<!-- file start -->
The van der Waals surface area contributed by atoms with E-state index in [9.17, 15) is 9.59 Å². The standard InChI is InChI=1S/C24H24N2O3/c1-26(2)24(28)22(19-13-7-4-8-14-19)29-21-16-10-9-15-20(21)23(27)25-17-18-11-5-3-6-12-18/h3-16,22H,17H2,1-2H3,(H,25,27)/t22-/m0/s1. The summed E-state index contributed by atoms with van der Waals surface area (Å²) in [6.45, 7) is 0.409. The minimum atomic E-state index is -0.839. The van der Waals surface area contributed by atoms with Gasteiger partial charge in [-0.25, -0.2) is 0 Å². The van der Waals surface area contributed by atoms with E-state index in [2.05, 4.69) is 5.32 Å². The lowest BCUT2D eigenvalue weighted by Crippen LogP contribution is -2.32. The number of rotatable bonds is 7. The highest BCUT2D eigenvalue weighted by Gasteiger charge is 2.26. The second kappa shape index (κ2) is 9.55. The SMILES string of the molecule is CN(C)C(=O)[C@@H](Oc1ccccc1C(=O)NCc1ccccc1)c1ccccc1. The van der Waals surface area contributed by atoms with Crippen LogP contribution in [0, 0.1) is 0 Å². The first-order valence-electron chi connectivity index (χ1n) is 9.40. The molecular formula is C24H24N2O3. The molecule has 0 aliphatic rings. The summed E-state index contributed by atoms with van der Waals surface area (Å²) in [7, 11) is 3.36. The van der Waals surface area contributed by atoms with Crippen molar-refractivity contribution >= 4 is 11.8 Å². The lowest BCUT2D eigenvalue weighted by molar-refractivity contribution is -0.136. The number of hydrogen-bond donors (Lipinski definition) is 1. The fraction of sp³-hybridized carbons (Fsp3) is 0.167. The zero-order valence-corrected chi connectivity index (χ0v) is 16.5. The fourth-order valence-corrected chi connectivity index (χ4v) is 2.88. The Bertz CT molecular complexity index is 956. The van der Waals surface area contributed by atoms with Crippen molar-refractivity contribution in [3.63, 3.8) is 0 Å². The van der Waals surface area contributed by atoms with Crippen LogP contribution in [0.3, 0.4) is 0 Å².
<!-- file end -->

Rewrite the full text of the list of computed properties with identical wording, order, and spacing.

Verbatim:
The van der Waals surface area contributed by atoms with E-state index in [9.17, 15) is 9.59 Å². The standard InChI is InChI=1S/C24H24N2O3/c1-26(2)24(28)22(19-13-7-4-8-14-19)29-21-16-10-9-15-20(21)23(27)25-17-18-11-5-3-6-12-18/h3-16,22H,17H2,1-2H3,(H,25,27)/t22-/m0/s1. The summed E-state index contributed by atoms with van der Waals surface area (Å²) in [6.45, 7) is 0.409. The minimum atomic E-state index is -0.839. The van der Waals surface area contributed by atoms with Gasteiger partial charge in [-0.25, -0.2) is 0 Å². The van der Waals surface area contributed by atoms with E-state index in [2.05, 4.69) is 5.32 Å². The lowest BCUT2D eigenvalue weighted by Crippen LogP contribution is -2.32. The number of rotatable bonds is 7. The highest BCUT2D eigenvalue weighted by Gasteiger charge is 2.26. The second kappa shape index (κ2) is 9.55. The SMILES string of the molecule is CN(C)C(=O)[C@@H](Oc1ccccc1C(=O)NCc1ccccc1)c1ccccc1. The van der Waals surface area contributed by atoms with Crippen LogP contribution in [0, 0.1) is 0 Å². The first-order valence-electron chi connectivity index (χ1n) is 9.40. The molecular formula is C24H24N2O3. The molecule has 0 aliphatic rings. The summed E-state index contributed by atoms with van der Waals surface area (Å²) in [7, 11) is 3.36. The van der Waals surface area contributed by atoms with Crippen molar-refractivity contribution >= 4 is 11.8 Å². The lowest BCUT2D eigenvalue weighted by molar-refractivity contribution is -0.136. The number of hydrogen-bond donors (Lipinski definition) is 1. The fraction of sp³-hybridized carbons (Fsp3) is 0.167. The zero-order valence-corrected chi connectivity index (χ0v) is 16.5. The fourth-order valence-corrected chi connectivity index (χ4v) is 2.88. The Bertz CT molecular complexity index is 956. The van der Waals surface area contributed by atoms with Crippen molar-refractivity contribution in [3.63, 3.8) is 0 Å². The van der Waals surface area contributed by atoms with Crippen LogP contribution in [0.3, 0.4) is 0 Å².